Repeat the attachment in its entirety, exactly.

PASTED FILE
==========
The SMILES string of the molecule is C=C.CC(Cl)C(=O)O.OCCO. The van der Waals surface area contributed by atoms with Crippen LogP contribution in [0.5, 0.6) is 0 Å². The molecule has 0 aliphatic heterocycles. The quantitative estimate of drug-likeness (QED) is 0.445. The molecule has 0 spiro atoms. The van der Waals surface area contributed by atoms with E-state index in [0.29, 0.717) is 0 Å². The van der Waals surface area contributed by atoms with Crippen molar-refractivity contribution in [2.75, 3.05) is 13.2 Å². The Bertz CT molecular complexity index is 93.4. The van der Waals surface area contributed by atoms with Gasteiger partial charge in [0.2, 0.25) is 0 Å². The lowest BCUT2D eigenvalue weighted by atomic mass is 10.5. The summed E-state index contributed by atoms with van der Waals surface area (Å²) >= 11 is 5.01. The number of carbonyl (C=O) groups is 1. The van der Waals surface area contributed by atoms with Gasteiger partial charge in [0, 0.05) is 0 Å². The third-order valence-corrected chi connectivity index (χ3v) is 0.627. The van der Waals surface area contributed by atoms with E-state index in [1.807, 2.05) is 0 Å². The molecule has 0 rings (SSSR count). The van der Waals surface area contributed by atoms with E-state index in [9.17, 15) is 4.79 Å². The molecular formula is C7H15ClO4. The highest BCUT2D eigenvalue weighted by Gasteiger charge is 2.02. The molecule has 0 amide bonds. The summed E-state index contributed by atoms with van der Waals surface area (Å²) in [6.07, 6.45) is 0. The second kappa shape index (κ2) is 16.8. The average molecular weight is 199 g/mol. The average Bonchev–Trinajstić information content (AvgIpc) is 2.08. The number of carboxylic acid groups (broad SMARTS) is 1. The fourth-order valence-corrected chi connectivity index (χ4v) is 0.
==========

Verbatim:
The SMILES string of the molecule is C=C.CC(Cl)C(=O)O.OCCO. The van der Waals surface area contributed by atoms with Crippen LogP contribution in [0.5, 0.6) is 0 Å². The molecule has 0 aliphatic heterocycles. The quantitative estimate of drug-likeness (QED) is 0.445. The molecule has 0 spiro atoms. The van der Waals surface area contributed by atoms with E-state index in [0.29, 0.717) is 0 Å². The van der Waals surface area contributed by atoms with Crippen molar-refractivity contribution in [2.75, 3.05) is 13.2 Å². The Bertz CT molecular complexity index is 93.4. The van der Waals surface area contributed by atoms with Gasteiger partial charge in [0.2, 0.25) is 0 Å². The lowest BCUT2D eigenvalue weighted by atomic mass is 10.5. The summed E-state index contributed by atoms with van der Waals surface area (Å²) >= 11 is 5.01. The number of carbonyl (C=O) groups is 1. The van der Waals surface area contributed by atoms with Gasteiger partial charge in [0, 0.05) is 0 Å². The third-order valence-corrected chi connectivity index (χ3v) is 0.627. The van der Waals surface area contributed by atoms with E-state index in [1.807, 2.05) is 0 Å². The molecule has 0 rings (SSSR count). The van der Waals surface area contributed by atoms with E-state index in [9.17, 15) is 4.79 Å². The molecular formula is C7H15ClO4. The highest BCUT2D eigenvalue weighted by Gasteiger charge is 2.02. The molecule has 0 amide bonds. The summed E-state index contributed by atoms with van der Waals surface area (Å²) in [6.07, 6.45) is 0. The second kappa shape index (κ2) is 16.8. The average molecular weight is 199 g/mol. The average Bonchev–Trinajstić information content (AvgIpc) is 2.08. The number of carboxylic acid groups (broad SMARTS) is 1. The fourth-order valence-corrected chi connectivity index (χ4v) is 0.